7 June 2012

Uganda: Nation Doesn't Need Drug Label


Incidents of Ugandans involved in drug-related offences at home and abroad have risen steadily over the years, but now they have reached worrying levels.

Hardly a week passes these days without a report that a Ugandan national has been arrested somewhere around the world over drug trafficking. The latest is a Ugandan man, Bashir Gaddafi Polikoko, who was reportedly arrested in Indonesia last week with crystal methamphetamine. Other drug types commonly smuggled are cocaine, heroin and opium.

The week before, it was reported that some 22 Ugandans were on death row in China following their conviction in Chinese courts over drug-related offences. Many others are serving life sentences or languishing in Chinese jails. During the same week, the American authorities apprehended in Kampala and extradited one Robert Nyakana, who had reportedly been on the run, over cocaine trafficking in the United States.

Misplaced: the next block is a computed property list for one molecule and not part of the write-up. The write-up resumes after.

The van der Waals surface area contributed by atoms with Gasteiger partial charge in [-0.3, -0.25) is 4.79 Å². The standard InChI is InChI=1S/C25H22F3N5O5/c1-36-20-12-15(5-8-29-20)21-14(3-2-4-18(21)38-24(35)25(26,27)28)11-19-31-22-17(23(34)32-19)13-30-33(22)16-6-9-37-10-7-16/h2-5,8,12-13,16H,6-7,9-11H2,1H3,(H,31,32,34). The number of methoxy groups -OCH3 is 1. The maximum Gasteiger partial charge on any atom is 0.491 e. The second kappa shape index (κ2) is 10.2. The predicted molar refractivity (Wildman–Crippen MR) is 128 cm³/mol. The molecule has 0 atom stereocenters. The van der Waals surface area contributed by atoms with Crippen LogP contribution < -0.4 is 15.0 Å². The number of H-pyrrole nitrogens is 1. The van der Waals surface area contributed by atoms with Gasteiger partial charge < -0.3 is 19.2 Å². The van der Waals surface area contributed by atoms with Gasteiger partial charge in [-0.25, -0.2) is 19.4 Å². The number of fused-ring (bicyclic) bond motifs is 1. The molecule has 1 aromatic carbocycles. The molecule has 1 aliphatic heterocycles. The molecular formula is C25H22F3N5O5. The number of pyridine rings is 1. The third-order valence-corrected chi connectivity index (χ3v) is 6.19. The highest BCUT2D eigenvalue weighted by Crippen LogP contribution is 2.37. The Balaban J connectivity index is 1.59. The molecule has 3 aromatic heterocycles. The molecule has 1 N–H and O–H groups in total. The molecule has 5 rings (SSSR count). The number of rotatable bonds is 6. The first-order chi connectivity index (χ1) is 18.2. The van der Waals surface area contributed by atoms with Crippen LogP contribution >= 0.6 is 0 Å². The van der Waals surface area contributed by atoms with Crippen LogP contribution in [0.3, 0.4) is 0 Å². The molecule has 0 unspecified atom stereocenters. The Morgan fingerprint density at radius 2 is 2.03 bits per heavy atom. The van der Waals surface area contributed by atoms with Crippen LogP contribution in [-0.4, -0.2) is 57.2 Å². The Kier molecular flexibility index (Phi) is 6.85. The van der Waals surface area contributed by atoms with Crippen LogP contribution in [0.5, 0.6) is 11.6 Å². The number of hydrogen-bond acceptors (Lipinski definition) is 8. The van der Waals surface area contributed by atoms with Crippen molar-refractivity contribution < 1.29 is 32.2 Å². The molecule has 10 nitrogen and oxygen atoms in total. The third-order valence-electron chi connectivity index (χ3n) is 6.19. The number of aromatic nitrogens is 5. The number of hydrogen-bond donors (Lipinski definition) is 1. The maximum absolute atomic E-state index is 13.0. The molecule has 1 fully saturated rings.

Earlier, in February this year, there was the case of an American TV producer, Jeff Rice, who died in Kampala after consuming poor-quality drugs. Notwithstanding the efforts of the anti-narcotics police, which have led to several arrests in the past, that case showed in part why Uganda is becoming a safe haven for drug abuse and trafficking.

The American's South African accomplice was only fined a few million Uganda shillings and let go because that is what Ugandan law says. If she had been caught in China, a life or death sentence would have loomed. To ensure that Uganda does not turn into a country where drug abuse is safe thanks to its weak laws, drug abuse and trafficking must be made costly business.

The anti-narcotics police have for long called for a more stringent legal regime to handle drug abuse, to no avail. Now the rate at which Ugandans are getting involved in drug trafficking makes this call an emergency. Alongside addressing the legal regime, there is need for campaigns to educate Ugandan youth about the dangers of drug abuse and trafficking, including the repercussions of getting caught, especially in other countries.

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